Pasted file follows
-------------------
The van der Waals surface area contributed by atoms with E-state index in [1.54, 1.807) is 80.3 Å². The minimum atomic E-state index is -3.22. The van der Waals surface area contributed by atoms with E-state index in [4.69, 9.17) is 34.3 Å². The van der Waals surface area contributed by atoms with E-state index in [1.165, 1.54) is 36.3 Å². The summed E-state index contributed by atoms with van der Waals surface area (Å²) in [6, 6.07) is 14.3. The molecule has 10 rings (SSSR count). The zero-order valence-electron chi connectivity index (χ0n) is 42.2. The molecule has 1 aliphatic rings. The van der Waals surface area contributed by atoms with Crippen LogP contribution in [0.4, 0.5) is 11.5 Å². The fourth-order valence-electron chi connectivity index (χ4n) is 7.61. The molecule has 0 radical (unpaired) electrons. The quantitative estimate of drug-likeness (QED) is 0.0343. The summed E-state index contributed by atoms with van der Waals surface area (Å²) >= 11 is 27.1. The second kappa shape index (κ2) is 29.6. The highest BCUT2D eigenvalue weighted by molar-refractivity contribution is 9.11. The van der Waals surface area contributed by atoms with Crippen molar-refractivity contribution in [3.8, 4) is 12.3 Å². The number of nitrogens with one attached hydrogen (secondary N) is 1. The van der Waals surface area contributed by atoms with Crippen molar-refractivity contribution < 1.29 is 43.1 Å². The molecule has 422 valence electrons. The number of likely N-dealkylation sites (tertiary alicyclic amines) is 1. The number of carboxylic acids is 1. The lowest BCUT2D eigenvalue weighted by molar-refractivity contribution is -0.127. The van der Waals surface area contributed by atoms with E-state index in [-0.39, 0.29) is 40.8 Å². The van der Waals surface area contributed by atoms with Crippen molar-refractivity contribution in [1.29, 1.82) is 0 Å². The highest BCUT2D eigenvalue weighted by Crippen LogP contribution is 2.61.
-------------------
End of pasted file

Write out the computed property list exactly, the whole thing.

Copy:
The van der Waals surface area contributed by atoms with E-state index in [1.54, 1.807) is 80.3 Å². The minimum atomic E-state index is -3.22. The van der Waals surface area contributed by atoms with E-state index in [4.69, 9.17) is 34.3 Å². The van der Waals surface area contributed by atoms with E-state index in [1.165, 1.54) is 36.3 Å². The summed E-state index contributed by atoms with van der Waals surface area (Å²) in [6, 6.07) is 14.3. The molecule has 10 rings (SSSR count). The zero-order valence-electron chi connectivity index (χ0n) is 42.2. The molecule has 1 aliphatic rings. The van der Waals surface area contributed by atoms with Crippen LogP contribution in [0.4, 0.5) is 11.5 Å². The fourth-order valence-electron chi connectivity index (χ4n) is 7.61. The molecule has 0 radical (unpaired) electrons. The quantitative estimate of drug-likeness (QED) is 0.0343. The summed E-state index contributed by atoms with van der Waals surface area (Å²) >= 11 is 27.1. The second kappa shape index (κ2) is 29.6. The highest BCUT2D eigenvalue weighted by molar-refractivity contribution is 9.11. The van der Waals surface area contributed by atoms with Crippen molar-refractivity contribution in [3.8, 4) is 12.3 Å². The number of nitrogens with one attached hydrogen (secondary N) is 1. The van der Waals surface area contributed by atoms with Crippen molar-refractivity contribution < 1.29 is 43.1 Å². The molecule has 422 valence electrons. The number of likely N-dealkylation sites (tertiary alicyclic amines) is 1. The number of carboxylic acids is 1. The lowest BCUT2D eigenvalue weighted by molar-refractivity contribution is -0.127. The van der Waals surface area contributed by atoms with E-state index in [-0.39, 0.29) is 40.8 Å². The van der Waals surface area contributed by atoms with Crippen molar-refractivity contribution in [1.29, 1.82) is 0 Å². The highest BCUT2D eigenvalue weighted by Crippen LogP contribution is 2.61.